The Australian Council of Trade Unions and its affiliated unions have worked to divert mass protests by workers behind a campaign for the election of a Labor government since Howard’s laws became operative in March 2006.
Victorian Trades Hall Council secretary Brian Boyd told this week’s rally that “the number one task” was to “make sure that John Howard is not re-elected” but avoided any mention of Labor’s own IR platform, which is essentially the same as WorkChoices. This month, Labor amended the platform further, ditching an earlier promise it would abolish AWAs if it won office in the federal elections due later this year.
Sandvik workers accept new pay deal
The long running industrial dispute by 100 workers at international mining equipment company Sandvik in Hexham and Tomago in the NSW Hunter region over wages and conditions ended on September 21.
The workers accepted the company’s offer of a 14 percent pay rise over two years. Earlier in the dispute they had rejected an offer of an extra $40 a week, or around $1 an hour, that would have seen weekly wages remain $130 below that paid at another of the company’s worksites in nearby Newcastle.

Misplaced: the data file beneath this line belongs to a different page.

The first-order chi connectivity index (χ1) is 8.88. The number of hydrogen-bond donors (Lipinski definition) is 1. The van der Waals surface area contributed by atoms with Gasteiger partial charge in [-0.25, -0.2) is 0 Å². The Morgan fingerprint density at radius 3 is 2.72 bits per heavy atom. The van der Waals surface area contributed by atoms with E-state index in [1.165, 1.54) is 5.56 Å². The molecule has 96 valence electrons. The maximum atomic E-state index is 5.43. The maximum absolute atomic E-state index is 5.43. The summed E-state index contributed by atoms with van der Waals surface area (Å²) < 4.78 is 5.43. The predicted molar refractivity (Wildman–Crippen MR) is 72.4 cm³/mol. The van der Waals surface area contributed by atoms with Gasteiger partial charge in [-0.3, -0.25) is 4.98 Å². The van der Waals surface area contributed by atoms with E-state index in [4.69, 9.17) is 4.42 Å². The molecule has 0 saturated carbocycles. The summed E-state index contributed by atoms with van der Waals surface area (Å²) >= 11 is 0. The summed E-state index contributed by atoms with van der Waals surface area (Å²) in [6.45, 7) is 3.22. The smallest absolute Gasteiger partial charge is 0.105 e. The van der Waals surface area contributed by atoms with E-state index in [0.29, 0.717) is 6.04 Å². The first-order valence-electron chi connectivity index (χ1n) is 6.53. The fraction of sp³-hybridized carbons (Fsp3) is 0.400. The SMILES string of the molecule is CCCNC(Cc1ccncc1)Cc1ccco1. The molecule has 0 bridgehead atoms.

During the dispute the workers held a series of stoppages and protests, including a March through the Hunter region’s capital Newcastle and a demonstration earlier this month outside the Asia-Pacific Mining Exhibition at Sydney Olympic Park where the company was displaying equipment.
Garbage collectors’ strike in New Caledonia enters second week
A strike by around 40 garbage collectors in New Caledonia’s capital Noumea has entered its second week as rubbish piles up in the streets and the garbage tip remains closed. The local council has been forced to install several large containers for residents and business to dispose of waste.
The striking workers are employed by Calédonienne de Service Public (CSP) the company responsible for garbage collection in Noumea and its suburbs. The workers struck following the collapsed of negotiations between the Kanak and Exploited Workers Union (USTKE) and the company over a number of issues related to pay and conditions.
In another dispute, workers at Noumea’s postal service are preparing to strike over plans to establish centralised paid mail boxes in a number of housing estates, thereby doing away with free mail deliveries to households. The postal workers have condemned the scheme as an attack on the public mail services. New mail regulations exempt the post office from any obligation to distribute mail to homes within 3 kilometres around an agency. Residents in most new housing estates in Grand Nouméa are affected.